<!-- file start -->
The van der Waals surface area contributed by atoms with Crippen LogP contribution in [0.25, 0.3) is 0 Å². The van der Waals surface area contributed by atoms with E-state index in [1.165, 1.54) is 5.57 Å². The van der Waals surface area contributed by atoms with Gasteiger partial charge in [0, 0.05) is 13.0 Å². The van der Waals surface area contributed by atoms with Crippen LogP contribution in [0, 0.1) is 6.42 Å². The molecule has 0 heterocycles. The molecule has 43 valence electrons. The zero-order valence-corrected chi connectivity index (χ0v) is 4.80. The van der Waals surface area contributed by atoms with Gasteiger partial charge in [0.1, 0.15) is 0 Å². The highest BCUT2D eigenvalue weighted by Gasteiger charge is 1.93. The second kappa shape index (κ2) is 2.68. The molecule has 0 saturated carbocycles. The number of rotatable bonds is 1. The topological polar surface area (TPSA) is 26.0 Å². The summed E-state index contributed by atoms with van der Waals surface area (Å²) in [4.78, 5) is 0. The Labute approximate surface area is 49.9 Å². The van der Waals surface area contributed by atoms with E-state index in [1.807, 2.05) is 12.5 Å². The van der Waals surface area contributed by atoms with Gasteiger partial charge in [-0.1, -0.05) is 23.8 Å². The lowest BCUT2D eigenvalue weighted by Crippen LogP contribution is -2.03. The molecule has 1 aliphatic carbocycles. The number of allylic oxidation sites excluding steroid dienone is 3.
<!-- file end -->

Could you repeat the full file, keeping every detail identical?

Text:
The van der Waals surface area contributed by atoms with Crippen LogP contribution in [0.25, 0.3) is 0 Å². The van der Waals surface area contributed by atoms with E-state index in [1.165, 1.54) is 5.57 Å². The van der Waals surface area contributed by atoms with Gasteiger partial charge in [0, 0.05) is 13.0 Å². The van der Waals surface area contributed by atoms with Crippen LogP contribution in [0, 0.1) is 6.42 Å². The molecule has 0 heterocycles. The molecule has 43 valence electrons. The zero-order valence-corrected chi connectivity index (χ0v) is 4.80. The van der Waals surface area contributed by atoms with Gasteiger partial charge in [0.1, 0.15) is 0 Å². The highest BCUT2D eigenvalue weighted by Gasteiger charge is 1.93. The second kappa shape index (κ2) is 2.68. The molecule has 0 saturated carbocycles. The number of rotatable bonds is 1. The topological polar surface area (TPSA) is 26.0 Å². The summed E-state index contributed by atoms with van der Waals surface area (Å²) in [4.78, 5) is 0. The Labute approximate surface area is 49.9 Å². The van der Waals surface area contributed by atoms with E-state index in [1.807, 2.05) is 12.5 Å². The van der Waals surface area contributed by atoms with Gasteiger partial charge in [-0.1, -0.05) is 23.8 Å². The lowest BCUT2D eigenvalue weighted by Crippen LogP contribution is -2.03. The molecule has 1 aliphatic carbocycles. The number of allylic oxidation sites excluding steroid dienone is 3.